After overseeing a worst-ever start to a Premier League season at Manchester United, in which the 20-time champions lay sixth after 17 games, 19 points off top and owning a goal difference of zero, José Mourinho could have had few complaints at being relieved of his duties.
Yet still the Portuguese retains a great number of loyalists within the media and the club's fanbase. Instead, many have chosen to lay the bulk of the blame for United's downturn this season at the players' doors.
Of course, the highly paid stars of Old Trafford must take responsibility for their personal underperformance. But it seems the detractors of the United playing staff – with Paul Pogba the focus of most ire – view the team's recent vibrant displays under caretaker manager Ole Gunnar Solskjær as evidence of how these unscrupulous individuals have simply decided to turn the style back on after “downing tools” to get Mourinho the boot.
If that were the case, though, then what of the performances of Nemanja Matić over the last three games? Mourinho had no more loyal lieutenant than the Serbian, who'd won a title under the former Porto and Real Madrid boss at Chelsea.
Despite calls from large sections of the support for Matić to be dropped, or at least given a rest, amid a sustained run of poor individual form over the last nine months or more, Mourinho refused to bench the 30-year-old midfielder, while others were ousted much more quickly.
Indeed, when asked what had changed to spark the side's uptick after he scored in United's 3-1 win over Huddersfield Town on Boxing Day, Matić replied: “I know you want me to say …” refusing to be led into criticising the departed boss.
In three games under Solskjær – against Cardiff City, Huddersfield and Bournemouth – United have scored 12 goals and conceded three. In those games, Pogba has scored four and registered three assists, bettering his tally of three goals and three assists for the season up to that point.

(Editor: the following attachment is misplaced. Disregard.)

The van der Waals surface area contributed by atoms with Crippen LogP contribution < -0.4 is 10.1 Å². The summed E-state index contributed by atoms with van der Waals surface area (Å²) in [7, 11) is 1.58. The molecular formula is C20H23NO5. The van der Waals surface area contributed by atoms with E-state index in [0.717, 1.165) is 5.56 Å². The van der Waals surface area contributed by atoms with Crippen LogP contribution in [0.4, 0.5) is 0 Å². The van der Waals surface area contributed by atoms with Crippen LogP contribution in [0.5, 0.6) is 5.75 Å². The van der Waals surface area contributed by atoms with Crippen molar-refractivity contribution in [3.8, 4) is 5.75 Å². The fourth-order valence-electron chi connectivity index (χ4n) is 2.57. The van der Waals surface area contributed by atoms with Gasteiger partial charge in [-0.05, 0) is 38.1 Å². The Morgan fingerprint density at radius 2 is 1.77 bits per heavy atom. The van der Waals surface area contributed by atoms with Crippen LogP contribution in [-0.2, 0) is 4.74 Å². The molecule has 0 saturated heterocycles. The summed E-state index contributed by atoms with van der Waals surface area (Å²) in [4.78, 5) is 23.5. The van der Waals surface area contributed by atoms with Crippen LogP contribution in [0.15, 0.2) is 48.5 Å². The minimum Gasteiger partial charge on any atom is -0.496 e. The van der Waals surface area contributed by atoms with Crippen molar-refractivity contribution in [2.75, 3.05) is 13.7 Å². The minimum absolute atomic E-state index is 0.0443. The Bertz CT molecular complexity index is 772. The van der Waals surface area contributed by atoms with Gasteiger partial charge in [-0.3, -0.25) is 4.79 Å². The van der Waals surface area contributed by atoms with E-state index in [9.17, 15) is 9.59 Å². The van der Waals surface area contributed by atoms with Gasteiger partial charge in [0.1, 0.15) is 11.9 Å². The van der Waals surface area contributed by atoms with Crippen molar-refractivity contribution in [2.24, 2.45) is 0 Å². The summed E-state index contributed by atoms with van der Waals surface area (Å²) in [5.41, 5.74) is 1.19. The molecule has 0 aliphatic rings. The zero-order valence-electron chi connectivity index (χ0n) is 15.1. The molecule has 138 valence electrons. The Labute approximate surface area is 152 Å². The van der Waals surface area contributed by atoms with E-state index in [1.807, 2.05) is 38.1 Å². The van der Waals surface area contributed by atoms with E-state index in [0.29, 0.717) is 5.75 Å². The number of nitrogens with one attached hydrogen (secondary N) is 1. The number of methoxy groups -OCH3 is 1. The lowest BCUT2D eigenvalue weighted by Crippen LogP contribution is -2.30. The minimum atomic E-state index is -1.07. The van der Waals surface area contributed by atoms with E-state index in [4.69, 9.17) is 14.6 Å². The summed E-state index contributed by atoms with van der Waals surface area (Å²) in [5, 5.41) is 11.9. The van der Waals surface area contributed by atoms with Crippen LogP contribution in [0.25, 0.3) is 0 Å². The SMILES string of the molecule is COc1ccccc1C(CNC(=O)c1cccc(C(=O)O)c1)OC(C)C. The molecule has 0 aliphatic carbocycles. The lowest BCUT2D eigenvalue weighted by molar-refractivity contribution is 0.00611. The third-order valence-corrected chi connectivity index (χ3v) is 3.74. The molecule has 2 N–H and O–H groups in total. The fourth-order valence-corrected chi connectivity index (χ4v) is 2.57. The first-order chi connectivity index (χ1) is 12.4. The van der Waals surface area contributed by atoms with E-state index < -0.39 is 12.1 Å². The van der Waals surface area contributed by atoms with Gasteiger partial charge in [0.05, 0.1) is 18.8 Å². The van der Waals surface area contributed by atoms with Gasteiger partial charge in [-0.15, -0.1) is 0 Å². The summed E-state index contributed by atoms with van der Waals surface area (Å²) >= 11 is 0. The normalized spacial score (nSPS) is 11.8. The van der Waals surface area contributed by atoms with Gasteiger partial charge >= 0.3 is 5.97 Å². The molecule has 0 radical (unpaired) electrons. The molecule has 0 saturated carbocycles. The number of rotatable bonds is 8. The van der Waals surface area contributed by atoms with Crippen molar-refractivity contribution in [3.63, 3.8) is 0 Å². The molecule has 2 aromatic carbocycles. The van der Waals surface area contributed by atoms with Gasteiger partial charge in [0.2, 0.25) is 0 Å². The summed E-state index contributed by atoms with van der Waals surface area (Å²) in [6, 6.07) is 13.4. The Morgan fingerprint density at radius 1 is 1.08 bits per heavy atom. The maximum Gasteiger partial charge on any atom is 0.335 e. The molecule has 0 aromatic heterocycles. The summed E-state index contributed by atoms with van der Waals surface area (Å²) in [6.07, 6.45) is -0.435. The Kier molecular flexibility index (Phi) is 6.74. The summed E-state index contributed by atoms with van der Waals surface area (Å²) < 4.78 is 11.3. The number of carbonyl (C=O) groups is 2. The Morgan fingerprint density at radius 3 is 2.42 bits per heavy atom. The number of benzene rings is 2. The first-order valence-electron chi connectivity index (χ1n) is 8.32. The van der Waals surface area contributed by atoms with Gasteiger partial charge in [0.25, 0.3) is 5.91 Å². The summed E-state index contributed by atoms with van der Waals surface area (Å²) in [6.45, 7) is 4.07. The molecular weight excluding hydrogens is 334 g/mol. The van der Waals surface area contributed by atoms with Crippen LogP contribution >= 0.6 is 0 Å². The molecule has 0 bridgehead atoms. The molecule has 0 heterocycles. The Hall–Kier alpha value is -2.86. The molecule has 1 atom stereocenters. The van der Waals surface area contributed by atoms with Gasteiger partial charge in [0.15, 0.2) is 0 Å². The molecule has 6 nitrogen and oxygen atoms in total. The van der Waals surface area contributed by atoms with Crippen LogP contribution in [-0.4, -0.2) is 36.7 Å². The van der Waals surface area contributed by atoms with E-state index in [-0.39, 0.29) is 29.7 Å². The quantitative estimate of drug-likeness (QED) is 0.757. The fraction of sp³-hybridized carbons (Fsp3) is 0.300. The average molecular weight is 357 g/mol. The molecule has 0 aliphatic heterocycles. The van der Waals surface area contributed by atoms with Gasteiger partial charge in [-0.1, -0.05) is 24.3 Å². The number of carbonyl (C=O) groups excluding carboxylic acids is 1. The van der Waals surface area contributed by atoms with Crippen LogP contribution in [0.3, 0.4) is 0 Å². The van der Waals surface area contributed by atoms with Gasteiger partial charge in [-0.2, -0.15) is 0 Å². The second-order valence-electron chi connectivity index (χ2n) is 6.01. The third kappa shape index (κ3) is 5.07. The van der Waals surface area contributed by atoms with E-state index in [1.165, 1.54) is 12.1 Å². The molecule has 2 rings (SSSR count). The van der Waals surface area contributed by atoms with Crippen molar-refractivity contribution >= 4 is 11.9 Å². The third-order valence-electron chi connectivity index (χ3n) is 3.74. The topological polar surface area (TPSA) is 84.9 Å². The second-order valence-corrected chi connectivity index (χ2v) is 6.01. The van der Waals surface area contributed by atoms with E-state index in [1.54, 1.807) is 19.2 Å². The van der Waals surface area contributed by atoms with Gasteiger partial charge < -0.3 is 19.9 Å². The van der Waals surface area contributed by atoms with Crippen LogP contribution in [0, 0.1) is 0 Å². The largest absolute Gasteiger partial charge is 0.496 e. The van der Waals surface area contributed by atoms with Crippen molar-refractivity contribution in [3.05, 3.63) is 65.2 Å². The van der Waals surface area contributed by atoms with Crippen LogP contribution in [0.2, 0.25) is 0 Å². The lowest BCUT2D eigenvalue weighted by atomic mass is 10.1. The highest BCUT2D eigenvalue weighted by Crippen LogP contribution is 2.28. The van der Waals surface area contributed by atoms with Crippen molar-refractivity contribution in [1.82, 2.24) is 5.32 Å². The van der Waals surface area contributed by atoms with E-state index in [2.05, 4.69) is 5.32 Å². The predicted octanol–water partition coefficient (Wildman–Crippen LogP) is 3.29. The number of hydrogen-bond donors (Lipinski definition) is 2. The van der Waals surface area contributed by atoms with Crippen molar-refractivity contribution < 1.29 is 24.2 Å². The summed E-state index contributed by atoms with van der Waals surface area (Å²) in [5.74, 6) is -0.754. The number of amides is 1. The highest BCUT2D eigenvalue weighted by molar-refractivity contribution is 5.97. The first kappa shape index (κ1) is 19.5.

In these three games, Pogba is United's highest performer when it comes to goals, assists, big chances created (three), accurate passes (249), touches (341), shots (13) and possession won (28). The Frenchman's performances, though, have served only to antagonise many, who perceive the 25-year-old to have begun “trying” again after holding back under Mourinho.
But Matić, who is exempt from such accusations of unprofessionalism, owing to his obvious commitment to Mourinho, has improved equally as starkly under Solskjær.
In recent months the former Chelsea man had appeared immobile when attempting to track runners and protect the backline, ponderous in possession and risk-averse, passing sideways or backwards to protect the ball rather than taking a chance to release an attacker.
Now, he looks a player rejuvenated, quickening his speed of pass and movement, appearing sharper and undeniably more incisive. The stats bear this out, too. In the three games under Solskjær, Matić is making 70.44 accurate passes per 90, up from 57.51 for the season before that point.
He is also making more open-play key passes (0.67 from 0.58), more tackles (2.35 from 1.75) and, crucially, more forward passes (22.58 from 17.78), pointing to a more proactive style.